Yes, in some cases, two face masks are better than one, Alaska health experts say

Packages of disposable face masks for sale at a grocery store.
Disposable face masks for sale at a Carrs–Safeway in Anchorage. Photographed Monday, Feb. 1, 2021. (Hannah Lies/Alaska Public Media)

Across the country, health experts are urging people to upgrade their face masks — or put on two — as more contagious variants of the coronavirus spread.

Local health officials say Alaskans should heed the advice.

“A tight weave and multiple layers are what we’re looking for,” said Anchorage Health Department epidemiologist Janet Johnston.

So, if you’re sporting a single-layer cloth face mask right now, Johnston said, it’s time to level up.

“With the more transmissible variants, they don’t cut it anymore,” she said. “It’s just too easy for something to get through.”

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Alaska’s state health department has reported just one case of a new variant of COVID-19 so far, called B.1.1.7. Some scientists say the variant could be 50% more contagious. Alaska health officials are bracing for more cases.

“Unfortunately, just as we knew, eventually, the pandemic would make it to Alaska, we also know, eventually, the variants will make it,” Johnston said. 

“But what we’re hoping is that people will adopt these more vigilant preventive measures,” she said. “And we’ll be able to keep the spread down.” 

When it comes to wearing a face mask, the idea is to create an effective barrier.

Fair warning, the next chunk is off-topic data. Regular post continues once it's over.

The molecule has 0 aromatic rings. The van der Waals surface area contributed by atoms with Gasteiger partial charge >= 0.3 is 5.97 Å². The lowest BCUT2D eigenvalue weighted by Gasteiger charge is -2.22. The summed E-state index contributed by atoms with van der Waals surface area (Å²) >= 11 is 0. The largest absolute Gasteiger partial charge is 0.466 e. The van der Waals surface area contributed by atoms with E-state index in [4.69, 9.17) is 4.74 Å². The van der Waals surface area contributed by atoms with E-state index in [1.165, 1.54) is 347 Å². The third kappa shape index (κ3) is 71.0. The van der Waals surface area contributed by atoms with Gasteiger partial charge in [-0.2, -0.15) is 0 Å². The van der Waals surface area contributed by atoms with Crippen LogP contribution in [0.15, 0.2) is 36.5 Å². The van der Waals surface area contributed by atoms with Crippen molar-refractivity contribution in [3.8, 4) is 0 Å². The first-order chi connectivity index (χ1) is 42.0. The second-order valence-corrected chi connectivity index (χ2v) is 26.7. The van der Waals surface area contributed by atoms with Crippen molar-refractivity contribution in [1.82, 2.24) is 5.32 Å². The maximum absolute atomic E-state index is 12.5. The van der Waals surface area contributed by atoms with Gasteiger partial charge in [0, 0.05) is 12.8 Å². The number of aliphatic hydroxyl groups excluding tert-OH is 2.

Masks make it more difficult for the droplets that spread coronavirus to reach people around you, and for outside particles to make it to your airways, said Dr. David Scordino, medical director of the emergency department at Alaska Regional Hospital.

But not all masks are the same. 

For instance, a single-layer cloth mask, Scordino said, is “really just criss-crossing fibers.” It still has areas of open space.

You could think of layering pieces of cloth like stacking slices of swiss cheese, Johnston said. As you add layers, the holes become smaller, or some get covered up completely.

“There’s even more of a maze that the respiratory particles have to get through before they would get out to a place where somebody else could inhale them,” she said.

So wearing a thin, single-layer cloth mask or pulling up a neck gaiter aren’t great options.

Instead, Johnston said, Alaskans could opt to use a single, well-fitting mask that has two or more layers of fabric. (But, she underscored, not so many layers that it becomes hard to breathe.)

Another option is a cloth face mask that has a pocket for a filter, she said.

Double-masking advocates have also recommended people wear a cloth mask over a disposable, surgical mask, saying the combination could provide protection similar to the gold-standard N-95s, which remain in short supply. The idea is that the surgical mask is the main filter, while the cloth mask provides a snugger fit.

Outside of work, Dr. Bob Onders, hospital administrator at the Alaska Native Medical Center, said he normally wears a multi-layer, washable cloth mask with a filter.

“For me, it’s a lot easier to manage just one mask,” he said.

However, if he had to be in a crowded, tight space, like a plane, he would think about wearing two masks and eye protection. It’s all about assessing risk, he said. 

“In some scenarios, a cloth mask with at least two to three layers is completely appropriate,” he said. “But as the risk increases, I think you do want to increase your mask safety.”

State Epidemiologist Dr. Joe McLaughlin said while two masks likely will provide more protection, a priority is still getting Alaskans to wear at least one mask — and to wear it correctly.

“Whether you’re wearing one mask or two masks, the mask needs to fit well,” he said.

That means there are no big gaps between the mask and your face, and it must cover your mouth and nose, he said.

Aside from wearing masks, Scordino said, Alaskans should continue to follow other health measures to slow the spread of the virus, such as social distancing, as the vaccination rollout presses on.

“We have light at the end of the tunnel,” he said. “But we’re not there yet.”

Reach reporter Tegan Hanlon at thanlon@alaskapublic.org or 907-550-8447.